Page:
Monday, February 25, 2013

Photo Equipment Backpacks Part I: Avoid choosing the wrong backpack

Measuring torso length with flexible tape measure from the C7 vertebra to the iliac crest, to size a backpack.I've found that serious photographers understand the importance of careful, meticulous, product research, before they purchase new photo equipment. It's not surprising, considering the cost photo gear these days.
For backpacks, photographers seem to typically investigate capacity, flexibility, zippers, flap pockets, tripod mounts, rain protection, axillary handles, security, and other features.

Unfortunately, by the end of the first day using their new backpacks, despite their research, far too many photographers, immediately relegate them to a closet, learning the hard way, the one attribute they never considered was whether the backpack would fit them well, allowing them to comfortably carry their gear hour after hour, day after day.

Regardless of its capacity and feature set, a photo equipment backpack has to fit the photographer's body well. A poorly fitted backpack, will result in sore shoulders, and/or a sore back. It can turn a great photo hike/walk into misery and exhaustion.
A photo equipment backpack, first and foremost, must be designed as a great backpack, with a well designed harness, and must fit its user properly.

Copyright Alliance issues challenge after revealing major corporations unknowingly support copyright piracy

Support the Copyright AllianceThe Copyright Alliance has sent an open letter to the CEO's of major companies advertising on Internet ad-networks, which use network and server hosting companies, that distribute pirated creative content of independent artists, authors, small businesses, and others, asking them to immediately halt such advertising.

If these legitimate companies would stop advertising via these pirates, the pirate companies' income stream, keeping them in business, would be seriously reduced, and therefore, their ability to continue to pirate the hard work of authors, artists, photographers, and even the casual work of ordinary people writing in personal blogs, or posting their wonderful vacation images, would be seriously impaired or halted.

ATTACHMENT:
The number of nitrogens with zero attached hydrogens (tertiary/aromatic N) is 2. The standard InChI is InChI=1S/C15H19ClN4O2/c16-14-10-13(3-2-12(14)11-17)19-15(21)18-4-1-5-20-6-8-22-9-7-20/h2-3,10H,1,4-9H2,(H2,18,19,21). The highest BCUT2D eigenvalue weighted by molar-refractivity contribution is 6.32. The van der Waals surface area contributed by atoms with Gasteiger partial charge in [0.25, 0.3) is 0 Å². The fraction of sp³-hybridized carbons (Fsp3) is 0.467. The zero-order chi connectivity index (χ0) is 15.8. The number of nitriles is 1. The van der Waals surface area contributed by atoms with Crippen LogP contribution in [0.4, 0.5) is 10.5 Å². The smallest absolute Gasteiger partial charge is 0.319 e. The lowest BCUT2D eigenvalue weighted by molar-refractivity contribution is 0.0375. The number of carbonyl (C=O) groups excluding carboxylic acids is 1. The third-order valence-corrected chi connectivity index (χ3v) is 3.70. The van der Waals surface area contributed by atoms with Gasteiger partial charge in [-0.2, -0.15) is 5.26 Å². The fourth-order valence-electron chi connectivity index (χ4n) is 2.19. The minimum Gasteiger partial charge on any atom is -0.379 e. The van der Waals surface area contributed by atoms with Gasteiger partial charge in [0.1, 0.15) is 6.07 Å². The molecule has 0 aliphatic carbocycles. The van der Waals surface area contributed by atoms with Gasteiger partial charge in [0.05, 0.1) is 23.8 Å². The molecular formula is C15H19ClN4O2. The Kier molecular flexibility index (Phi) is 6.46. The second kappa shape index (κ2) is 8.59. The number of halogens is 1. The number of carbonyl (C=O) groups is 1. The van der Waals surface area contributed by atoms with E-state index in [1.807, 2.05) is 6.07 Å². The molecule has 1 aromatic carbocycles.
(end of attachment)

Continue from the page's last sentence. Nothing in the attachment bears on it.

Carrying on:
The Copyright Alliance is asking these legitimate companies to stop “turning a blind eye” to the pirate companies' illegal activities.

Monday, February 4, 2013

Camera Gear, Tripods, TSA, and the Airlines

US Airway Airbus jet boarding in AtlantaTSA's (US Transportation Security Administration) website used to state, “You may carry on one (1) bag of photographic equipment in addition to one (1) carry-on and one (1) personal item through the screening checkpoint. The additional bag must conform to your air carrier’s carry-on restriction for size and weight.”
The problem is, since TSA was created, that was never true, nor is it today.
On both US domestic and international scheduled commercial flights, you are allowed no more than one carry-on and one personal item. The airlines haven't, nor do they expect to in the future, permit a third carry-on.

National Press Photographers gravely concerned about "orphan works" - copyright proposal

Copyright Wordle by NSL PhotographyThe National Press Photographer’s Association (NPPA) has submitted comments on the issue of orphan works and mass digitalization, with the US Copyright Office, to advise Congress on how to address current issues involving copyrights and orphan works.

The comments, written by NPPA attorneys Mickey Osterreicher and Alicia Calzada, with contributions from others at NPPA, discuss the myriad of issues currently facing visual journalists regarding their copyrighted images, and offer proposed solutions for creating a system which would treat copyright holders and users of orphaned works fairly and efficiently.

NPPA stated in its comments that it “is gravely concerned that in seeking to address the frustration of ‘good faith users’ of Orphan Works in order to cure their potential liability and ‘gridlock in the digital marketplace,’ the Copyright Office may create a far more serious problem for authors/owners of visual works.”